Beyond the familiar
Bible students call 1 Corinthians 13 the great Love Chapter of the Bible. It is well named.
Less familiar, however, is another chapter on love. Although not all of 1 John 4 is devoted to the subject, about two-thirds of it is.
While there are nine occurrences of the noun “love” (agapē) in 1 Corinthians 13, the word is used 12 times in 1 John 4. The verb for love (agapaō) is not found in 1 Corinthians 13, but it occurs 14 times in 1 John 4. If you add the noun and verb forms of love in 1 John 4, it comes to a grand total of 26!
What love from above should lead to
Statistics aside, what does 1 John 4 teach about love?
- It all starts with God: “. . . love is from God . . . . God is love” (vv. 7, 8).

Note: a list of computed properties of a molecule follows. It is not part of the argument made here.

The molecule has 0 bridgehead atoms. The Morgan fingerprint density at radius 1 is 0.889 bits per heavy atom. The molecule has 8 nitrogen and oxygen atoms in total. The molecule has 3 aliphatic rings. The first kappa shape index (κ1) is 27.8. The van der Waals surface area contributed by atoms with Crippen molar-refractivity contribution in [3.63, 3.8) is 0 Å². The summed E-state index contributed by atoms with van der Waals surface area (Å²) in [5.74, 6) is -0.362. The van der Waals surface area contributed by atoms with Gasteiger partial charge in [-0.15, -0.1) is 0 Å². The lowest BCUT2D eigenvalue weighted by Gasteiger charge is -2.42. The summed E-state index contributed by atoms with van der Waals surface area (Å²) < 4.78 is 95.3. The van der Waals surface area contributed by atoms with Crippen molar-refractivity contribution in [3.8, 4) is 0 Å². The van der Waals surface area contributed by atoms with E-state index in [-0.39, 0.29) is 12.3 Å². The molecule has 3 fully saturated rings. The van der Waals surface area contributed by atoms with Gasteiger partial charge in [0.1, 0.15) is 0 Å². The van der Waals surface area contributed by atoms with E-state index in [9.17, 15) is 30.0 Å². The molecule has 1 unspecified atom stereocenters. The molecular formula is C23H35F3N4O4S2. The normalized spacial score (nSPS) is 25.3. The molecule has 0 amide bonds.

- God loved first: “. . . not that we loved God, but that He loved us…” (v. 10). “We love, because He first loved us” (v. 19).
- God proved His love: “By this the love of God was manifested in us, that God has sent His only begotten Son into the world so that we might live through Him” (v. 9).
- We are to reflect His love: “. . . if God so loved us, we also ought to love one another” (v. 11).
- Hatred toward others prevents fellowship with God: “If someone says, ‘I love God,’ and hates his brother, he is a liar; for the one who does not love his brother whom he has seen, cannot love God whom he has not seen” (v. 20).
Love in two dimensions
First Corinthians 13 will always remain one of the very greatest of all passages. And yet a study of 1 John 4 along with it gives us a fuller picture. While Paul focuses on the horizontal dimension of love as expressed toward one another, John emphasizes the dynamics of how the horizontal affects the vertical–loving God–and vice versa.
The two dimensions cannot be separated.
Scripture quotations taken from the NASB: http://www.lockman.org/
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